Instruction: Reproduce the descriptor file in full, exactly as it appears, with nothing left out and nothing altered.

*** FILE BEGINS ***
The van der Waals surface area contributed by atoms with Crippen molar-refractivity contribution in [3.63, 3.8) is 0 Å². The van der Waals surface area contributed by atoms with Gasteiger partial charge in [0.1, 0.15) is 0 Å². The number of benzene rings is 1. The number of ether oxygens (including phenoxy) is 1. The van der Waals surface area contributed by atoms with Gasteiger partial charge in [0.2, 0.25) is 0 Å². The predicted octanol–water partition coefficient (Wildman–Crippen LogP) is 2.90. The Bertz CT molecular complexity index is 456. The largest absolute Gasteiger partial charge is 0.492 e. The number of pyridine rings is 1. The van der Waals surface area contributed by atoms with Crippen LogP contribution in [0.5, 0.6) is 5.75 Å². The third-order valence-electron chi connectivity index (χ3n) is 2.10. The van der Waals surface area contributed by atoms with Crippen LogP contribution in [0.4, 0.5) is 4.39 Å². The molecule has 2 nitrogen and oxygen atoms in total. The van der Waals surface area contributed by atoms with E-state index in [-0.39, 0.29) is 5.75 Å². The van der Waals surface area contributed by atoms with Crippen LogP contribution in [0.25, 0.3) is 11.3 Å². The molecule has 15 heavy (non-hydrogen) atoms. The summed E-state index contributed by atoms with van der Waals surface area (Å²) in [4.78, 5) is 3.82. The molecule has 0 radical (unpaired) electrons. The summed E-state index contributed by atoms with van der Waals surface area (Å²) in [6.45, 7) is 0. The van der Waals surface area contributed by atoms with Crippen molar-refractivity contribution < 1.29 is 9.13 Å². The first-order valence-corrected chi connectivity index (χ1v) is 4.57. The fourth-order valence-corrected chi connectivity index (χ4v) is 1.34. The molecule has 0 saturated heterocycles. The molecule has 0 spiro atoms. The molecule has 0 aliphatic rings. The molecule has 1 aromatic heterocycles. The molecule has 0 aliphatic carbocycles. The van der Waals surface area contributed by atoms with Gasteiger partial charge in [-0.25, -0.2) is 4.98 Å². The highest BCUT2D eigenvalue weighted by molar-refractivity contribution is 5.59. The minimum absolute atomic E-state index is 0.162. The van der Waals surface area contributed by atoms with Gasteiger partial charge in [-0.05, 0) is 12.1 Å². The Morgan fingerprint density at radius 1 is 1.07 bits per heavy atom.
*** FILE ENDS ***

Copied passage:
The van der Waals surface area contributed by atoms with Crippen molar-refractivity contribution in [3.63, 3.8) is 0 Å². The van der Waals surface area contributed by atoms with Gasteiger partial charge in [0.1, 0.15) is 0 Å². The number of benzene rings is 1. The number of ether oxygens (including phenoxy) is 1. The van der Waals surface area contributed by atoms with Gasteiger partial charge in [0.2, 0.25) is 0 Å². The predicted octanol–water partition coefficient (Wildman–Crippen LogP) is 2.90. The Bertz CT molecular complexity index is 456. The largest absolute Gasteiger partial charge is 0.492 e. The number of pyridine rings is 1. The van der Waals surface area contributed by atoms with Crippen LogP contribution in [0.5, 0.6) is 5.75 Å². The third-order valence-electron chi connectivity index (χ3n) is 2.10. The van der Waals surface area contributed by atoms with Crippen LogP contribution in [0.4, 0.5) is 4.39 Å². The molecule has 2 nitrogen and oxygen atoms in total. The van der Waals surface area contributed by atoms with E-state index in [-0.39, 0.29) is 5.75 Å². The van der Waals surface area contributed by atoms with Crippen LogP contribution in [0.25, 0.3) is 11.3 Å². The molecule has 15 heavy (non-hydrogen) atoms. The summed E-state index contributed by atoms with van der Waals surface area (Å²) in [4.78, 5) is 3.82. The molecule has 0 radical (unpaired) electrons. The summed E-state index contributed by atoms with van der Waals surface area (Å²) in [6.45, 7) is 0. The van der Waals surface area contributed by atoms with Crippen molar-refractivity contribution < 1.29 is 9.13 Å². The first-order valence-corrected chi connectivity index (χ1v) is 4.57. The fourth-order valence-corrected chi connectivity index (χ4v) is 1.34. The molecule has 0 saturated heterocycles. The molecule has 0 spiro atoms. The molecule has 0 aliphatic rings. The molecule has 1 aromatic heterocycles. The molecule has 0 aliphatic carbocycles. The van der Waals surface area contributed by atoms with Gasteiger partial charge in [-0.25, -0.2) is 4.98 Å². The highest BCUT2D eigenvalue weighted by molar-refractivity contribution is 5.59. The minimum absolute atomic E-state index is 0.162. The van der Waals surface area contributed by atoms with Gasteiger partial charge in [-0.05, 0) is 12.1 Å². The Morgan fingerprint density at radius 1 is 1.07 bits per heavy atom.